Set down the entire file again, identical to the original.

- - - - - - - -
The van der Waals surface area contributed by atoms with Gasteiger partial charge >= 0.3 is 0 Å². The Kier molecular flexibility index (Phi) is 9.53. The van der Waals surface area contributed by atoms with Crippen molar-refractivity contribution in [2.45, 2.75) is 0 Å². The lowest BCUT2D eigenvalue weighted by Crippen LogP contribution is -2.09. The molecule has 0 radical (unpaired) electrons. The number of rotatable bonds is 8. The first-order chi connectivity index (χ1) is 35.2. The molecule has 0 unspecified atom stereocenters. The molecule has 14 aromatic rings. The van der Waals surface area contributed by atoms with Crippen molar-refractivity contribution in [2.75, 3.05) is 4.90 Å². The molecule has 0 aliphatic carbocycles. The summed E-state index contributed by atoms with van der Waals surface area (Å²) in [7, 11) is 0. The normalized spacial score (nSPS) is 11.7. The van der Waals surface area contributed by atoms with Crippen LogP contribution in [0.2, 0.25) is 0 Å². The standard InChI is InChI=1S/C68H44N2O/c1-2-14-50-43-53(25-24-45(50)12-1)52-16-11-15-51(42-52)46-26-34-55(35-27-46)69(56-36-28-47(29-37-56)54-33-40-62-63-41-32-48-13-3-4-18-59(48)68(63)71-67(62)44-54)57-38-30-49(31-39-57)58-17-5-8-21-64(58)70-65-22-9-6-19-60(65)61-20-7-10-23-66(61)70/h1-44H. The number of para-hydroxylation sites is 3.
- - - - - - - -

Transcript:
The van der Waals surface area contributed by atoms with Gasteiger partial charge >= 0.3 is 0 Å². The Kier molecular flexibility index (Phi) is 9.53. The van der Waals surface area contributed by atoms with Crippen molar-refractivity contribution in [2.45, 2.75) is 0 Å². The lowest BCUT2D eigenvalue weighted by Crippen LogP contribution is -2.09. The molecule has 0 radical (unpaired) electrons. The number of rotatable bonds is 8. The first-order chi connectivity index (χ1) is 35.2. The molecule has 0 unspecified atom stereocenters. The molecule has 14 aromatic rings. The van der Waals surface area contributed by atoms with Crippen molar-refractivity contribution in [2.75, 3.05) is 4.90 Å². The molecule has 0 aliphatic carbocycles. The summed E-state index contributed by atoms with van der Waals surface area (Å²) in [7, 11) is 0. The normalized spacial score (nSPS) is 11.7. The van der Waals surface area contributed by atoms with Crippen LogP contribution in [0.2, 0.25) is 0 Å². The standard InChI is InChI=1S/C68H44N2O/c1-2-14-50-43-53(25-24-45(50)12-1)52-16-11-15-51(42-52)46-26-34-55(35-27-46)69(56-36-28-47(29-37-56)54-33-40-62-63-41-32-48-13-3-4-18-59(48)68(63)71-67(62)44-54)57-38-30-49(31-39-57)58-17-5-8-21-64(58)70-65-22-9-6-19-60(65)61-20-7-10-23-66(61)70/h1-44H. The number of para-hydroxylation sites is 3.